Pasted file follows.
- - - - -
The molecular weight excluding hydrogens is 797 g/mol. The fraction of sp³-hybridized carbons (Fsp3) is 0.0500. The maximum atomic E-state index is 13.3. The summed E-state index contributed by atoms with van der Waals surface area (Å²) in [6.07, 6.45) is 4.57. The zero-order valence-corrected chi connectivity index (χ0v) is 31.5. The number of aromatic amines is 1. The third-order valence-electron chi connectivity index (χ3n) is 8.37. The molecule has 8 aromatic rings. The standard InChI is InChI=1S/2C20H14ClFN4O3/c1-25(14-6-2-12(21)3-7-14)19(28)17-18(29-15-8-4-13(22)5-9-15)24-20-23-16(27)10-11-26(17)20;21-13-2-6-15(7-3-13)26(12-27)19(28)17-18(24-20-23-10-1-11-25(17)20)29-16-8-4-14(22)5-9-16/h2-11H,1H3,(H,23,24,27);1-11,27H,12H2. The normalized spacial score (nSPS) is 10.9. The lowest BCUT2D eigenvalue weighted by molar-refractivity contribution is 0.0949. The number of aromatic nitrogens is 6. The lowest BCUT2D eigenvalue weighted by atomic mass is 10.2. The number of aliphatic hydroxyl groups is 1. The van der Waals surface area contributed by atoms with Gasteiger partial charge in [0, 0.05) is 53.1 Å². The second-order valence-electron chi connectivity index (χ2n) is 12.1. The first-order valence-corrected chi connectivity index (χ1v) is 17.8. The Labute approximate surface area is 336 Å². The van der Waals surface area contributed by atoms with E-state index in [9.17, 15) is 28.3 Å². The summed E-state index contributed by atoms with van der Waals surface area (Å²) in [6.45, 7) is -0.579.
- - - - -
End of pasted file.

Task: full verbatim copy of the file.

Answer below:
The molecular weight excluding hydrogens is 797 g/mol. The fraction of sp³-hybridized carbons (Fsp3) is 0.0500. The maximum atomic E-state index is 13.3. The summed E-state index contributed by atoms with van der Waals surface area (Å²) in [6.07, 6.45) is 4.57. The zero-order valence-corrected chi connectivity index (χ0v) is 31.5. The number of aromatic amines is 1. The third-order valence-electron chi connectivity index (χ3n) is 8.37. The molecule has 8 aromatic rings. The standard InChI is InChI=1S/2C20H14ClFN4O3/c1-25(14-6-2-12(21)3-7-14)19(28)17-18(29-15-8-4-13(22)5-9-15)24-20-23-16(27)10-11-26(17)20;21-13-2-6-15(7-3-13)26(12-27)19(28)17-18(24-20-23-10-1-11-25(17)20)29-16-8-4-14(22)5-9-16/h2-11H,1H3,(H,23,24,27);1-11,27H,12H2. The normalized spacial score (nSPS) is 10.9. The lowest BCUT2D eigenvalue weighted by molar-refractivity contribution is 0.0949. The number of aromatic nitrogens is 6. The lowest BCUT2D eigenvalue weighted by atomic mass is 10.2. The number of aliphatic hydroxyl groups is 1. The van der Waals surface area contributed by atoms with Gasteiger partial charge in [0, 0.05) is 53.1 Å². The second-order valence-electron chi connectivity index (χ2n) is 12.1. The first-order valence-corrected chi connectivity index (χ1v) is 17.8. The Labute approximate surface area is 336 Å². The van der Waals surface area contributed by atoms with E-state index in [9.17, 15) is 28.3 Å². The summed E-state index contributed by atoms with van der Waals surface area (Å²) in [6.45, 7) is -0.579.